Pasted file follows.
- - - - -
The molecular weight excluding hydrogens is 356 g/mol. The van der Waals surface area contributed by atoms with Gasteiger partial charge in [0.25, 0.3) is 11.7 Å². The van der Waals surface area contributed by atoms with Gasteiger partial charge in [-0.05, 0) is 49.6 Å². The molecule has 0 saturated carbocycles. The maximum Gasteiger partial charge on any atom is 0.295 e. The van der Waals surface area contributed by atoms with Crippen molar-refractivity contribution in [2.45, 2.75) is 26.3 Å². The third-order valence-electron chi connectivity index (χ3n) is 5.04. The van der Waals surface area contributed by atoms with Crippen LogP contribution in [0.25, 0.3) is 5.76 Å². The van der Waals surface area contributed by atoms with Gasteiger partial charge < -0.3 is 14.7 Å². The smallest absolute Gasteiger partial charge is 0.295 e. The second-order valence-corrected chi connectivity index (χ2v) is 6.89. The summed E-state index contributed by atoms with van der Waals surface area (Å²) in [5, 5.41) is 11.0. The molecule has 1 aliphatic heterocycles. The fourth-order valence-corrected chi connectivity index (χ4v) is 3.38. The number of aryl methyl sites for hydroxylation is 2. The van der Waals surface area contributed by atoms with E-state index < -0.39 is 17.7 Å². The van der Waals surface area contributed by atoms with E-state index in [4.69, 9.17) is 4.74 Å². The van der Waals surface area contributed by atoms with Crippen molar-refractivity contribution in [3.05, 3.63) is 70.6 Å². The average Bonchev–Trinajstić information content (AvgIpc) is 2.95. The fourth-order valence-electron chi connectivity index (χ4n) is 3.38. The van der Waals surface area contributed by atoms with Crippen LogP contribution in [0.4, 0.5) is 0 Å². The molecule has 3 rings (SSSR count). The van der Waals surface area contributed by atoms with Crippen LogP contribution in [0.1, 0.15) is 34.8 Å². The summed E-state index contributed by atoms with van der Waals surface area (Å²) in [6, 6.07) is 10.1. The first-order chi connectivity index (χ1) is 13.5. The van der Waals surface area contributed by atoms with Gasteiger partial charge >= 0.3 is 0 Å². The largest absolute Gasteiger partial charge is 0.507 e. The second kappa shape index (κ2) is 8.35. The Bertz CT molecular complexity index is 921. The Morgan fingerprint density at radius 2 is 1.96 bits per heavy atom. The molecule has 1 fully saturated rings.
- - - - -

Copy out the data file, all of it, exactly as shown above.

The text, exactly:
The molecular weight excluding hydrogens is 356 g/mol. The van der Waals surface area contributed by atoms with Gasteiger partial charge in [0.25, 0.3) is 11.7 Å². The van der Waals surface area contributed by atoms with Gasteiger partial charge in [-0.05, 0) is 49.6 Å². The molecule has 0 saturated carbocycles. The maximum Gasteiger partial charge on any atom is 0.295 e. The van der Waals surface area contributed by atoms with Crippen molar-refractivity contribution in [2.45, 2.75) is 26.3 Å². The third-order valence-electron chi connectivity index (χ3n) is 5.04. The van der Waals surface area contributed by atoms with Crippen LogP contribution in [0.25, 0.3) is 5.76 Å². The van der Waals surface area contributed by atoms with Gasteiger partial charge < -0.3 is 14.7 Å². The smallest absolute Gasteiger partial charge is 0.295 e. The second-order valence-corrected chi connectivity index (χ2v) is 6.89. The summed E-state index contributed by atoms with van der Waals surface area (Å²) in [5, 5.41) is 11.0. The molecule has 1 aliphatic heterocycles. The fourth-order valence-corrected chi connectivity index (χ4v) is 3.38. The number of aryl methyl sites for hydroxylation is 2. The van der Waals surface area contributed by atoms with E-state index < -0.39 is 17.7 Å². The van der Waals surface area contributed by atoms with E-state index in [4.69, 9.17) is 4.74 Å². The van der Waals surface area contributed by atoms with Crippen molar-refractivity contribution in [3.05, 3.63) is 70.6 Å². The average Bonchev–Trinajstić information content (AvgIpc) is 2.95. The fourth-order valence-electron chi connectivity index (χ4n) is 3.38. The van der Waals surface area contributed by atoms with Crippen LogP contribution in [0.4, 0.5) is 0 Å². The molecule has 3 rings (SSSR count). The van der Waals surface area contributed by atoms with Crippen LogP contribution in [0.1, 0.15) is 34.8 Å². The summed E-state index contributed by atoms with van der Waals surface area (Å²) in [6, 6.07) is 10.1. The first-order chi connectivity index (χ1) is 13.5. The van der Waals surface area contributed by atoms with Gasteiger partial charge >= 0.3 is 0 Å². The largest absolute Gasteiger partial charge is 0.507 e. The second kappa shape index (κ2) is 8.35. The Bertz CT molecular complexity index is 921. The Morgan fingerprint density at radius 2 is 1.96 bits per heavy atom. The molecule has 1 fully saturated rings.